People here in Sacramento, California, learned a new word last week: “pyrocumulus.” It’s a type of cumulus cloud that can form over a wildland fire when conditions are right.  Well, conditions were right on September 17 when the King Fire more than doubled in size in one day.  (It’s called the King Fire because it started near King of the Mountain Road in Pollock Pines, about 60 miles east of Sacramento.)

Pyrocumulus sketch ©2014 Stephanie Benedict
Pyrocumulus. ©2014 Stephanie Benedict. 3 in x 5 in., gouache. Stillman & Birn zeta sketchbook. This is how the cloud looked to me from about 50 miles away in suburban Sacramento.

The Wikipedia definition of a pyrocumulus is:

produced by the intense heating of the air from the surface. The intense heat induces convection, which causes the air mass to rise to a point of stability, usually in the presence of moisture…

Pyrocumuli contain severe turbulence, manifesting as strong gusts at the surface, which can exacerbate a large conflagration. A large pyrocumulus…may also produce lightning. A pyrocumulus which produces lightning is actually a type of cumulonimbus, a thundercloud, and is called pyrocumulonimbus.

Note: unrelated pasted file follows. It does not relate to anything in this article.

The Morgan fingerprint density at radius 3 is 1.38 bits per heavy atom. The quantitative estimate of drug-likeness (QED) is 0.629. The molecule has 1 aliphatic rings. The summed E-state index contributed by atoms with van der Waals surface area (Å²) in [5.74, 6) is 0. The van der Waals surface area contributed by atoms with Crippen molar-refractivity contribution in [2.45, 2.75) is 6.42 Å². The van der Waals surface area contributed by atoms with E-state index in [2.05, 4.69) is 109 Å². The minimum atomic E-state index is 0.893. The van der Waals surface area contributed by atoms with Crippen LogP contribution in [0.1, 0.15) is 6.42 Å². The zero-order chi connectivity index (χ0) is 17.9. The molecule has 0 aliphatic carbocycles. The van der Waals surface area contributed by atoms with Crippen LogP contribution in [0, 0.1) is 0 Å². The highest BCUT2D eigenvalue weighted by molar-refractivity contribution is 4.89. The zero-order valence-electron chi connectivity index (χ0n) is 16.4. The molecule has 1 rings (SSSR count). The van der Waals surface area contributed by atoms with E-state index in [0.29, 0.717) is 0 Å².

One person from Calfire said in a news report that the clouds can collapse quickly, too, sending embers out in several directions.

Conditions in the Sierra Nevada foothills are so dry, after three years of drought and almost no snow last winter, that the fire just took off, increasing from about 28,000 acres to over 70,000 acres in one day. The winds shifted in the days after the pyrocumulus, slowing the fire’s expansion and sending smoke out over the Sacramento Valley and the foothills.  Still, in less than a week the fire burned more than 80,000 acres (or 120 square miles) of forest, as well as a number of homes.

After decades of fire suppression in California, the forests are thick with brush (where they haven’t been clear cut). It will take crews from Calfire and the US Forest Service weeks to put this fire out. The worst part?  The fire was apparently deliberately set.  A man has been arrested for arson.

Fire is part of the natural cycle in California. People who live in the foothills know it could happen in any year, dry or no.  And we could manage the forests better, leave the oldest trees, which are most fire-resistant, and either burn or cull the understory more.  The forests used to burn every decade or so.  But we can’t really let these fires burn now—there’s too much fuel.  Just like the King Fire.

Do we also have climate change? I think so, though no one can say for sure yet.  National Geographic speculated on this recently.

Have you been affected by fire in the West? Have you seen a pyrocumulus cloud?